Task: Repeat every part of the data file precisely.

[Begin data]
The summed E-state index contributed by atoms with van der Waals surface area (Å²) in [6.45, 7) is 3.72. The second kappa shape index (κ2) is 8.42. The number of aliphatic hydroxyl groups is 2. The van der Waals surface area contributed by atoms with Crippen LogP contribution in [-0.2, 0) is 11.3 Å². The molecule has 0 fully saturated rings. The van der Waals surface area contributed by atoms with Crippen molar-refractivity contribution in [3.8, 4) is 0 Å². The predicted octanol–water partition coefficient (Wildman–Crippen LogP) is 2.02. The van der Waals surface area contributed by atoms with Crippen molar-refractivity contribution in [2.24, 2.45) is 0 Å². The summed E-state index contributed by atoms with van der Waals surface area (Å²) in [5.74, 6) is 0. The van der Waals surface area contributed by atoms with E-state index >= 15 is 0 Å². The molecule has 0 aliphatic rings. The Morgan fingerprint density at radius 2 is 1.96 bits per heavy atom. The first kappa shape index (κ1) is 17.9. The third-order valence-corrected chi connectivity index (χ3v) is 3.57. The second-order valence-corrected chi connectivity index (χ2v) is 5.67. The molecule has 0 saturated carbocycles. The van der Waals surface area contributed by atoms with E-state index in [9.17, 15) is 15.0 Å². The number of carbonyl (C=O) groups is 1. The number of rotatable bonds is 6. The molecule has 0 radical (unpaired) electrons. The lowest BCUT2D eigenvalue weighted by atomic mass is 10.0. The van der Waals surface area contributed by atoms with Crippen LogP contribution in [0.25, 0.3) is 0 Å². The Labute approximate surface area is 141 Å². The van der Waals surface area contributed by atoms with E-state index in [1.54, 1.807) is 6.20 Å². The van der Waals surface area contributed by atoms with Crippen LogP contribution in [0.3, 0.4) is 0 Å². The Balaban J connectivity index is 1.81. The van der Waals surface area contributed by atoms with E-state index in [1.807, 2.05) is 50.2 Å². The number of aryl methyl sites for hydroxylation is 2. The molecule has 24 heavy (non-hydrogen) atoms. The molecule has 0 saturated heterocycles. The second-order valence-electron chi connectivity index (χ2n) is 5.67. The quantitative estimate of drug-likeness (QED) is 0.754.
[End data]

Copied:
The summed E-state index contributed by atoms with van der Waals surface area (Å²) in [6.45, 7) is 3.72. The second kappa shape index (κ2) is 8.42. The number of aliphatic hydroxyl groups is 2. The van der Waals surface area contributed by atoms with Crippen LogP contribution in [-0.2, 0) is 11.3 Å². The molecule has 0 fully saturated rings. The van der Waals surface area contributed by atoms with Crippen molar-refractivity contribution in [3.8, 4) is 0 Å². The predicted octanol–water partition coefficient (Wildman–Crippen LogP) is 2.02. The van der Waals surface area contributed by atoms with Crippen molar-refractivity contribution in [2.24, 2.45) is 0 Å². The summed E-state index contributed by atoms with van der Waals surface area (Å²) in [5.74, 6) is 0. The van der Waals surface area contributed by atoms with E-state index >= 15 is 0 Å². The molecule has 0 aliphatic rings. The Morgan fingerprint density at radius 2 is 1.96 bits per heavy atom. The first kappa shape index (κ1) is 17.9. The third-order valence-corrected chi connectivity index (χ3v) is 3.57. The second-order valence-corrected chi connectivity index (χ2v) is 5.67. The molecule has 0 saturated carbocycles. The van der Waals surface area contributed by atoms with E-state index in [9.17, 15) is 15.0 Å². The number of carbonyl (C=O) groups is 1. The number of rotatable bonds is 6. The molecule has 0 radical (unpaired) electrons. The lowest BCUT2D eigenvalue weighted by atomic mass is 10.0. The van der Waals surface area contributed by atoms with Crippen LogP contribution in [0.25, 0.3) is 0 Å². The Labute approximate surface area is 141 Å². The van der Waals surface area contributed by atoms with E-state index in [1.54, 1.807) is 6.20 Å². The van der Waals surface area contributed by atoms with Crippen LogP contribution in [0.3, 0.4) is 0 Å². The Balaban J connectivity index is 1.81. The van der Waals surface area contributed by atoms with E-state index in [1.807, 2.05) is 50.2 Å². The number of aryl methyl sites for hydroxylation is 2. The molecule has 24 heavy (non-hydrogen) atoms. The molecule has 0 saturated heterocycles. The second-order valence-electron chi connectivity index (χ2n) is 5.67. The quantitative estimate of drug-likeness (QED) is 0.754.